Compassion & Choices
I have lived with the reality of a premature death for more than four years. Today, I live with blackouts, blindness, convulsions and more. Aside from these horrific symptoms, I live in constant fear of even worse days that lie ahead. What crime did I commit to be forced to die this way?
Duke University psychiatrist Doris Iarovici, MD, explains how to help.
A proposed bill in California that would have allowed terminally ill patients the right to die failed to advance last
Physician-assisted dying is a complex and emotional issue. Here is a new perspective done with a leading physician with much direct experience - and who has quit one of his professional medical associations due to their lack of integrity on the topic.
The movement toward "good" death - legalized medical aid in dying - has been growing for decades in the U.S., but has been gaining momentum and attention in recent months.
Co-founder, in 1987, of the Zen Hospice Project, the first Buddhist hospice in the U.S., Ostaseski currently heads the Metta Institute, created to provide education and training on spirituality in dying.
Death-and-dying usually goes with I-don't-want-to-talk about-it. Katy Butler wants us to talk about it. She worries, though, about the culture of death-denial, and about the lack of language when we do try to talk.
Why can't we offer dignity to those that know they are dying, that know that they will die in excruciating pain and will spend their last days suffering? Why can't we respect the wishes of those who want to exit gracefully, respectfully, surrounded by those they love?
Perhaps doctors will eventually all be adequately trained in pain management and palliative care. But even then -- and "then" is a very long way off -- must the doctor always know best? Why can't I, the patient, the person facing my own dying, be the one in control?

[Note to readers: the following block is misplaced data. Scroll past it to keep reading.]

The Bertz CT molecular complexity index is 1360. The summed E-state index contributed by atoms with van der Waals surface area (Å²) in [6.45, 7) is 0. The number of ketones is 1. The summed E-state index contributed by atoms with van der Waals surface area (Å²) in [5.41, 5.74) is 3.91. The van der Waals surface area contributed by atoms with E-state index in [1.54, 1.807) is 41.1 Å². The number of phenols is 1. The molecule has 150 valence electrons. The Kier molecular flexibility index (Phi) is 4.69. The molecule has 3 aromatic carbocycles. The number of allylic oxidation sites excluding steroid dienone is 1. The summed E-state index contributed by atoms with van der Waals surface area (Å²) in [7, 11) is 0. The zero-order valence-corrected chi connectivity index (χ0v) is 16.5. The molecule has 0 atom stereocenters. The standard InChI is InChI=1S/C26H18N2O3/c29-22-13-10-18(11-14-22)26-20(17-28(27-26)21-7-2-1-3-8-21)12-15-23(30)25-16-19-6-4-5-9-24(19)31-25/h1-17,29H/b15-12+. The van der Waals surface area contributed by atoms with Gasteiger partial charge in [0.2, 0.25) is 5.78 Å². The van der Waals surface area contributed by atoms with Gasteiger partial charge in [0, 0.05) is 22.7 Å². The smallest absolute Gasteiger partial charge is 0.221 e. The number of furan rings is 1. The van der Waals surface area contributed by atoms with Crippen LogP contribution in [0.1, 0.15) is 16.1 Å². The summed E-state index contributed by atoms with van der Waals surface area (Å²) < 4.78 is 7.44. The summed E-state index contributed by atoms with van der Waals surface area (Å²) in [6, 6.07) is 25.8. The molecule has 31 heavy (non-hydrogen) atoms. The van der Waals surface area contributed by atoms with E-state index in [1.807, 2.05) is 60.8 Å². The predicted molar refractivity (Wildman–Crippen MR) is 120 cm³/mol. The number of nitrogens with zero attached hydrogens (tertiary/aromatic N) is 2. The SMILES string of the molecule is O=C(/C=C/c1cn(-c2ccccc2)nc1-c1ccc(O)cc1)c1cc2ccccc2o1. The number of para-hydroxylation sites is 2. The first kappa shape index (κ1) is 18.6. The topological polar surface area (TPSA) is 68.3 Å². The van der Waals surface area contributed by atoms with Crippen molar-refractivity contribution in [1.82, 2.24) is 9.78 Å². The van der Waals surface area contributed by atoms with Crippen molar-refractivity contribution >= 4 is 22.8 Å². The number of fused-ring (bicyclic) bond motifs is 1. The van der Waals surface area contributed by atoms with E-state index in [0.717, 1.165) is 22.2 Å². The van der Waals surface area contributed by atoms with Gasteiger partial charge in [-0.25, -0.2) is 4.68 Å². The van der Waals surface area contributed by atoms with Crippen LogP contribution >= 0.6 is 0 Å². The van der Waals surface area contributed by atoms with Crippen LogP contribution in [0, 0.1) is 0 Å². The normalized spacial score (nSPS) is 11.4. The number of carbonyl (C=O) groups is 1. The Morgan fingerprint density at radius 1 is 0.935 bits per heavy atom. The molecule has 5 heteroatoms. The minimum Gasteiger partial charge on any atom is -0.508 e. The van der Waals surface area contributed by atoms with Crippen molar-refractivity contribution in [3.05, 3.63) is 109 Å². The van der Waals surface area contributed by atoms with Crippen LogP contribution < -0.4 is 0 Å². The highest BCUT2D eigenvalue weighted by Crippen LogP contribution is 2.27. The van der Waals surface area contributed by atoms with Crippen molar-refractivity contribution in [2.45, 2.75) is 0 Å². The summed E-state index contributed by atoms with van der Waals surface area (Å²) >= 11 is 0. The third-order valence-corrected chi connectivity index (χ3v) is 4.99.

For those of us grounded in end-of-life care and choice, the earth shook this week. Did you feel it? The shaking hasn't stopped, but the religious foundation from which aid-in-dying opponents build their strength cracked.
5. Informed Consent. Patients must have comprehensive, candid information in order to make valid decisions and give informed
It is well documented that although advance directives are offered and included in the medical chart -- as the law requires -- in the end they are usually ignored.
An increasingly conservative hierarchy is flexing its muscle and leaving hospitals with a stark choice: buckle under pressure from Catholic authority or break the shackles of Vatican oversight.
A new bill instructs physicians to discuss a prognosis with seriously ill patients and ask if they would like information on hospice, palliative care and appropriate end-of-life options.
Let's be clear. Our movement for end-of-life choice does not condone assisted suicide, and it never has.
Here is that truth in a nutshell: Many people with terminal illness want desperately to meet death on their own terms. Facing
Picture this situation: The recent change to the ERD sets out some narrow exceptions when artificial nutrition and hydration
Ruth Proskauer Smith, a friend and an activist for individual autonomy, died last night, closing her life in the manner she
Patients who had talked with their doctors experienced a more peaceful, pain-free end of life than those tethered to the tubes and machines meant to extend their lives.
This ill-conceived rule will surely obstruct and delay good care in many instances, increasing the suffering of dying patients and their loved ones.